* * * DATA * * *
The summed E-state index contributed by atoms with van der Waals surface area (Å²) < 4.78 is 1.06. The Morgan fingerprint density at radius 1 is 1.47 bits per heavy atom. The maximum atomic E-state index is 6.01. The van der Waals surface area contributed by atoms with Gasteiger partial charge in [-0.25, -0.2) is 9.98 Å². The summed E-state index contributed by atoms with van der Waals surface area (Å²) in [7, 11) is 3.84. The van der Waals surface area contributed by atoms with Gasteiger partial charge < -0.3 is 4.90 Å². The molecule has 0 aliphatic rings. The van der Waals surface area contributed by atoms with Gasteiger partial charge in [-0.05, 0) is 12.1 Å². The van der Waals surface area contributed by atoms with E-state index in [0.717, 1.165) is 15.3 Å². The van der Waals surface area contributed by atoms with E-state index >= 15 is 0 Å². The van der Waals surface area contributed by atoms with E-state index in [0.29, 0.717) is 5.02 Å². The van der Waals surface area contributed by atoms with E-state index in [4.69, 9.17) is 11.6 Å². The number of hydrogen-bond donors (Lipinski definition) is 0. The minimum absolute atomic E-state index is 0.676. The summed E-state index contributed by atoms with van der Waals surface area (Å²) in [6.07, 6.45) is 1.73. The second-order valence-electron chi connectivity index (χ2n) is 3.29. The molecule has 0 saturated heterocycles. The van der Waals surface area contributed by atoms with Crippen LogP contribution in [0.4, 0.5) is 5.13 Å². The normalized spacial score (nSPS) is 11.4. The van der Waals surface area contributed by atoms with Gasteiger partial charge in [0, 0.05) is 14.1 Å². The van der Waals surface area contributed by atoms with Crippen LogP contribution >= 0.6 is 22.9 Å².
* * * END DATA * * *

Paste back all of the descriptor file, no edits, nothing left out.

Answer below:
The summed E-state index contributed by atoms with van der Waals surface area (Å²) < 4.78 is 1.06. The Morgan fingerprint density at radius 1 is 1.47 bits per heavy atom. The maximum atomic E-state index is 6.01. The van der Waals surface area contributed by atoms with Gasteiger partial charge in [-0.25, -0.2) is 9.98 Å². The summed E-state index contributed by atoms with van der Waals surface area (Å²) in [7, 11) is 3.84. The van der Waals surface area contributed by atoms with Gasteiger partial charge < -0.3 is 4.90 Å². The molecule has 0 aliphatic rings. The van der Waals surface area contributed by atoms with Gasteiger partial charge in [-0.05, 0) is 12.1 Å². The van der Waals surface area contributed by atoms with E-state index in [0.717, 1.165) is 15.3 Å². The van der Waals surface area contributed by atoms with E-state index >= 15 is 0 Å². The van der Waals surface area contributed by atoms with E-state index in [0.29, 0.717) is 5.02 Å². The van der Waals surface area contributed by atoms with E-state index in [4.69, 9.17) is 11.6 Å². The number of hydrogen-bond donors (Lipinski definition) is 0. The minimum absolute atomic E-state index is 0.676. The summed E-state index contributed by atoms with van der Waals surface area (Å²) in [6.07, 6.45) is 1.73. The second-order valence-electron chi connectivity index (χ2n) is 3.29. The molecule has 0 saturated heterocycles. The van der Waals surface area contributed by atoms with Crippen LogP contribution in [0.4, 0.5) is 5.13 Å². The normalized spacial score (nSPS) is 11.4. The van der Waals surface area contributed by atoms with Gasteiger partial charge in [0, 0.05) is 14.1 Å². The van der Waals surface area contributed by atoms with Crippen LogP contribution >= 0.6 is 22.9 Å².